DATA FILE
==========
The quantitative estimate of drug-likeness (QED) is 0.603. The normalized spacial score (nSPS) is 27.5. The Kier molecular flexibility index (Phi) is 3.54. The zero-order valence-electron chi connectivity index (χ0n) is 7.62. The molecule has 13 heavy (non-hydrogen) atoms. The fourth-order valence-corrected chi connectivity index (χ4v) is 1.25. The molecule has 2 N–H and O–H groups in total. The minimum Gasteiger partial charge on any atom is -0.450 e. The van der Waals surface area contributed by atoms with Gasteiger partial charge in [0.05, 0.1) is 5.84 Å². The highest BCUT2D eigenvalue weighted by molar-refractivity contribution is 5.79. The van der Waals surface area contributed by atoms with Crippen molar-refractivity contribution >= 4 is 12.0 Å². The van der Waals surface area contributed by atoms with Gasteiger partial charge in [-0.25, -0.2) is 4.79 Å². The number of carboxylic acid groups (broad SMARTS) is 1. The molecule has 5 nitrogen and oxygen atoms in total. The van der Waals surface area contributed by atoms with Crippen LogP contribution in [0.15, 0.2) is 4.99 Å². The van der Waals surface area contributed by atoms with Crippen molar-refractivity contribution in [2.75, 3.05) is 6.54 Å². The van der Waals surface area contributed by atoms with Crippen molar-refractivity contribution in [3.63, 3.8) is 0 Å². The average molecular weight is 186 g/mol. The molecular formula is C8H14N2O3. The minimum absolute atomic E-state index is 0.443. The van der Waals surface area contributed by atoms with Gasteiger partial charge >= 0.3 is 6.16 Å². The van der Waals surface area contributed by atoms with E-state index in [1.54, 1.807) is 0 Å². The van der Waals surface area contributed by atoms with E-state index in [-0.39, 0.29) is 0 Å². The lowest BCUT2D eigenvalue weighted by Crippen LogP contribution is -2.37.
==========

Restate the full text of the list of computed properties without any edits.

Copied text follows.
The quantitative estimate of drug-likeness (QED) is 0.603. The normalized spacial score (nSPS) is 27.5. The Kier molecular flexibility index (Phi) is 3.54. The zero-order valence-electron chi connectivity index (χ0n) is 7.62. The molecule has 13 heavy (non-hydrogen) atoms. The fourth-order valence-corrected chi connectivity index (χ4v) is 1.25. The molecule has 2 N–H and O–H groups in total. The minimum Gasteiger partial charge on any atom is -0.450 e. The van der Waals surface area contributed by atoms with Gasteiger partial charge in [0.05, 0.1) is 5.84 Å². The highest BCUT2D eigenvalue weighted by molar-refractivity contribution is 5.79. The van der Waals surface area contributed by atoms with Crippen molar-refractivity contribution >= 4 is 12.0 Å². The van der Waals surface area contributed by atoms with Gasteiger partial charge in [-0.25, -0.2) is 4.79 Å². The number of carboxylic acid groups (broad SMARTS) is 1. The molecule has 5 nitrogen and oxygen atoms in total. The van der Waals surface area contributed by atoms with Crippen LogP contribution in [0.15, 0.2) is 4.99 Å². The van der Waals surface area contributed by atoms with Crippen molar-refractivity contribution in [2.75, 3.05) is 6.54 Å². The van der Waals surface area contributed by atoms with Crippen molar-refractivity contribution in [3.63, 3.8) is 0 Å². The average molecular weight is 186 g/mol. The molecular formula is C8H14N2O3. The minimum absolute atomic E-state index is 0.443. The van der Waals surface area contributed by atoms with Gasteiger partial charge >= 0.3 is 6.16 Å². The van der Waals surface area contributed by atoms with E-state index in [1.54, 1.807) is 0 Å². The van der Waals surface area contributed by atoms with E-state index in [-0.39, 0.29) is 0 Å². The lowest BCUT2D eigenvalue weighted by Crippen LogP contribution is -2.37.